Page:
Faith in Finch proves a top call
Aaron Finch may not be the finished product as an opener but at least he's been given the chance to finish the job.
Australian coach Justin Langer and captain Tim Paine deserve credit for sticking with their instincts about Finch at the top of the order when everyone else was telling them they were wrong and he should be moved down.
It was a call as strong as it was brave and one that can help stabilise a dressing room in unstable times.
Finch survived some nervous moments early and the jury is still out on whether he can be a long-term opener at Test level.
But his fighting 50 off 105 balls was a huge confidence-booster for the right-hander and a positive sign that Australia aren't jumping at shadows - no matter how large they might loom.
Finch spent time practising with the middle-order in the lead-up to the second Test, but skipper Paine declared at the toss that moving him down was never a serious consideration.
During his first series in charge in England earlier this year, Langer chopped and changed his batting order and toyed with different plans - which included Finch's place in the line-up.
But at Test level, Langer has recognised Finch as an opener from the outset and refused to yield.
It still doesn't mean it will be a permanent thing - Finch could be in the middle-order by the end of the summer - but even by backing him in for this Test sends a strong message to the dressing room.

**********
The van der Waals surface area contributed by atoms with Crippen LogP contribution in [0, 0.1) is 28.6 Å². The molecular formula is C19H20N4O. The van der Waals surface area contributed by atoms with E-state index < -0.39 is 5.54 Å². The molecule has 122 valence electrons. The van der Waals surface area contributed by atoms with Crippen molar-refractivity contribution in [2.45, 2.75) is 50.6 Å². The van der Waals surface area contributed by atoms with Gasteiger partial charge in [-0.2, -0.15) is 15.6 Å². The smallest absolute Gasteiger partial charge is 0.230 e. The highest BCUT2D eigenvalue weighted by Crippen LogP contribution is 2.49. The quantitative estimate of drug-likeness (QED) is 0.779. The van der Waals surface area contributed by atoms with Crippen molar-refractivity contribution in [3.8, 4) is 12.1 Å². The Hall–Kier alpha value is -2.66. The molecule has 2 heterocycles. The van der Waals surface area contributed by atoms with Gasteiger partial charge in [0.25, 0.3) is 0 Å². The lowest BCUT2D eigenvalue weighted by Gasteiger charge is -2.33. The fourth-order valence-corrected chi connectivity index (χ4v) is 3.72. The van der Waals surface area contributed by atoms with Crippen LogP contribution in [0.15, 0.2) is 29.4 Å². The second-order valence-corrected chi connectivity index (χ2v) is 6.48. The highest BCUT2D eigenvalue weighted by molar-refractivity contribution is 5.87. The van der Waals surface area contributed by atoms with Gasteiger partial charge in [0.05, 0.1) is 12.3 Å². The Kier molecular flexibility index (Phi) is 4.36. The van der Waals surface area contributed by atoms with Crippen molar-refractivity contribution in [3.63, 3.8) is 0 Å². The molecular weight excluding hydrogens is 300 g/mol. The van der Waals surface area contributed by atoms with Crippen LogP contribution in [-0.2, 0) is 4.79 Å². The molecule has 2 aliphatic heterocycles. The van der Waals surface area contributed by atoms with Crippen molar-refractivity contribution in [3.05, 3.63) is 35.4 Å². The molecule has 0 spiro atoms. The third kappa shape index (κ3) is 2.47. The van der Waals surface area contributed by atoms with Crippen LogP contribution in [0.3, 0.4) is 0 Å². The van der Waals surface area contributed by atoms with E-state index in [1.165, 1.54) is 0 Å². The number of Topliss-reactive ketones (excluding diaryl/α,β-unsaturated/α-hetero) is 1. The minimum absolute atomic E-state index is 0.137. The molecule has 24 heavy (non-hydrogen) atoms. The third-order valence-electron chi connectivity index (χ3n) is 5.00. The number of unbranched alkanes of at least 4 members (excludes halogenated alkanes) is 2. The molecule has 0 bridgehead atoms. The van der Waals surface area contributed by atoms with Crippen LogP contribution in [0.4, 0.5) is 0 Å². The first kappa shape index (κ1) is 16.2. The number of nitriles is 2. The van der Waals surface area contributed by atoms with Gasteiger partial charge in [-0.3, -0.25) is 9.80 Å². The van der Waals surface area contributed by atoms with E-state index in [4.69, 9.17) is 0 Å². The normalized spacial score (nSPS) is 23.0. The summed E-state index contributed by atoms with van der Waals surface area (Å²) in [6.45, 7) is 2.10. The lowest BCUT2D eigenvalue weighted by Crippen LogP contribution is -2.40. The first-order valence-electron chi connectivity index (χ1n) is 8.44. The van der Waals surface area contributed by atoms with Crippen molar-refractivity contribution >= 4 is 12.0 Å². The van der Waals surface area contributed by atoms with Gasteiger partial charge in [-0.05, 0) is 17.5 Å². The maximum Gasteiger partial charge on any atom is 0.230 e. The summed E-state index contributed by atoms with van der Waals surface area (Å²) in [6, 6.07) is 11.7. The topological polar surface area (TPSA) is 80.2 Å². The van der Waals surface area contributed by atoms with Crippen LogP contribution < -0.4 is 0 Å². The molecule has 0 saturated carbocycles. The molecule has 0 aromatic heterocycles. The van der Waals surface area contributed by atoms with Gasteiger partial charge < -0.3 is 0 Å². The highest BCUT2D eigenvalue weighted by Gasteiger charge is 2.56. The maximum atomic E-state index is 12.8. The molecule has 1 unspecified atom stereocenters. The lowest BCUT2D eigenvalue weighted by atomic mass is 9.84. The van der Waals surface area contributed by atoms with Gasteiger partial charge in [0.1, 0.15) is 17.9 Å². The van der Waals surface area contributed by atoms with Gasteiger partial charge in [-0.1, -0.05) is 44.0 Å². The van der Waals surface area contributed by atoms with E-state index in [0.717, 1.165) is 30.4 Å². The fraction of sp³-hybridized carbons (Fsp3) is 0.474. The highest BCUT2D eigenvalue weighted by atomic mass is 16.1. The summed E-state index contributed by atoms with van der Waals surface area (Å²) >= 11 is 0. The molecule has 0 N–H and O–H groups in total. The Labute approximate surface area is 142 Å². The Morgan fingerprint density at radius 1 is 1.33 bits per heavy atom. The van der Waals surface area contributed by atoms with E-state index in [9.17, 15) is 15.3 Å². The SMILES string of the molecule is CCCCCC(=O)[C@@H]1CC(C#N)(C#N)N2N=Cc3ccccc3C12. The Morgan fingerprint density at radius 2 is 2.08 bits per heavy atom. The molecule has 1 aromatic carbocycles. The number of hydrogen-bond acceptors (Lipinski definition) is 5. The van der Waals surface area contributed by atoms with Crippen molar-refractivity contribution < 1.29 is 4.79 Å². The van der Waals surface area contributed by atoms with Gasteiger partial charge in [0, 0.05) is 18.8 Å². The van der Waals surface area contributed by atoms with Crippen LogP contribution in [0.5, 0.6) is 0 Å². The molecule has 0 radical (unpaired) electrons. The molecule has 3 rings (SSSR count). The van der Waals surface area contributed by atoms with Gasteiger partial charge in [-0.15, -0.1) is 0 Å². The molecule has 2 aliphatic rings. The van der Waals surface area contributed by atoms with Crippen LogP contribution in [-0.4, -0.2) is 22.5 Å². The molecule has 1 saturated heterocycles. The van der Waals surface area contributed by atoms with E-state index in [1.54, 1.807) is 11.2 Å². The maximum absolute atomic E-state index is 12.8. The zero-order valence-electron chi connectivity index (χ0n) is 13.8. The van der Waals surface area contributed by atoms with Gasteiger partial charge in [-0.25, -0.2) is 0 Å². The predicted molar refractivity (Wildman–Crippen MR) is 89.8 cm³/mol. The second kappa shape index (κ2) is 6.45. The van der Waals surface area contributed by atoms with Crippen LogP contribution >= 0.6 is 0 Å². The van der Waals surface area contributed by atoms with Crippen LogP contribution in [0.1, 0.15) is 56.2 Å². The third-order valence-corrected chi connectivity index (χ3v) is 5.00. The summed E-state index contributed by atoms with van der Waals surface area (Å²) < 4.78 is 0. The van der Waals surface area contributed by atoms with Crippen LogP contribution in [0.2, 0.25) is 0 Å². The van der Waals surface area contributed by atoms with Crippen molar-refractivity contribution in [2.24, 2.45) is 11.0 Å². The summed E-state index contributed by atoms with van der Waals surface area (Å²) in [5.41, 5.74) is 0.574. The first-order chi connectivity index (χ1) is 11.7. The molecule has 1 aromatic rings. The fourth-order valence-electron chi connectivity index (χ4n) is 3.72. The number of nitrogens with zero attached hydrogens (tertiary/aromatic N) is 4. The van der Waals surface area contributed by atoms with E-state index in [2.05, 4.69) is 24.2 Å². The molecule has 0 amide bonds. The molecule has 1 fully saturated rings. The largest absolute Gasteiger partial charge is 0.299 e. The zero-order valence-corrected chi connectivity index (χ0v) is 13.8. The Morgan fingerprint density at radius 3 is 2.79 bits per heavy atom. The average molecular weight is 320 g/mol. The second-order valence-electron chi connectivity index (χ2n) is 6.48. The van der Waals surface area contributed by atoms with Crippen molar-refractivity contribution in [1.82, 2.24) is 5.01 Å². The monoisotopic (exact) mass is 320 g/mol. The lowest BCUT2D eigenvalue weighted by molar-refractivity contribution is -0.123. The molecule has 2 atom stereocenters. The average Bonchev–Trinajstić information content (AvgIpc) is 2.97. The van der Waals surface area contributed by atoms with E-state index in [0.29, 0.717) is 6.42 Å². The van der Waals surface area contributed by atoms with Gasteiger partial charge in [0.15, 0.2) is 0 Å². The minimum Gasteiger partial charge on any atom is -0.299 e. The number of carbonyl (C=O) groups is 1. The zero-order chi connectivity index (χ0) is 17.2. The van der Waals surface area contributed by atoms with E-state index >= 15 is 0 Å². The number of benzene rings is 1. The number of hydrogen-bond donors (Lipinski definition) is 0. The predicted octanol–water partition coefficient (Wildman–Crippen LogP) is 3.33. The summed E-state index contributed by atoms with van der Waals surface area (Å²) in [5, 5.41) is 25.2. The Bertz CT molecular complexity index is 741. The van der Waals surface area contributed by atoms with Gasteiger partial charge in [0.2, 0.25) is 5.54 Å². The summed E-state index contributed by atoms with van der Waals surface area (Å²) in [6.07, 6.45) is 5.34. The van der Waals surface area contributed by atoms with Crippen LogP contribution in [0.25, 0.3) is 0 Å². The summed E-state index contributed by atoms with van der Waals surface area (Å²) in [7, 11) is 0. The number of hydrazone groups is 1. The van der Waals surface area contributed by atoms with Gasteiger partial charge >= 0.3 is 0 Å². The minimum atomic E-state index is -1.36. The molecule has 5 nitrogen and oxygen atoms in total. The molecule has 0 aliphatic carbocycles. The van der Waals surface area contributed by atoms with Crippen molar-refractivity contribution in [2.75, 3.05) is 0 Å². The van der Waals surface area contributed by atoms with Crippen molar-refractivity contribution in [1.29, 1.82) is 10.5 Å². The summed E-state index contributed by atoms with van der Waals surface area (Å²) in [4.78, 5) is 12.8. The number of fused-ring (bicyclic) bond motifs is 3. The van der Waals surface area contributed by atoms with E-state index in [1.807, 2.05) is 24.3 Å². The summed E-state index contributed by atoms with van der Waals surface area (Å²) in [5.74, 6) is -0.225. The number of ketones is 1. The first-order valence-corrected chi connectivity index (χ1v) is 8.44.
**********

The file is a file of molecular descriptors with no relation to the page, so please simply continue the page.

Australia were acutely aware how difficult the Perth Stadium pitch was going to play and that the pace, bounce and seam would severely test a player who averages 18 as a first-class opener.
Multiple ex-players - some of them Langer's closest mates have expressed a belief Finch is better suited in the middle-order and even Finch's own State have made it clear they don't see him as an opener.
Langer could easily be forgiven for living from one match to the next given the lack of depth he has at his disposal with Steve Smith and David Warner suspended and reacting.
Few would have blamed him.
But as hard as it is, Langer showed his dressing room with the Finch decision that he wants to set some foundations for the long haul.
That backing someone in isn't a flash in the pan.
Langer and Test great Ricky Ponting worked intensely with Finch in the nets on match eve and were flooding him with positive reinforcement.
Finch was clearly rattled in Adelaide as he failed in both innings - but the message from Australia to their experienced rookie has been simple.
"We encourage all players to back their strengths," said Tim Paine.
"Finchy knows the best way he goes about his batting and he's just got to keep him on track and make sure he keeps trying to do that. If he does, he'll come good for us."
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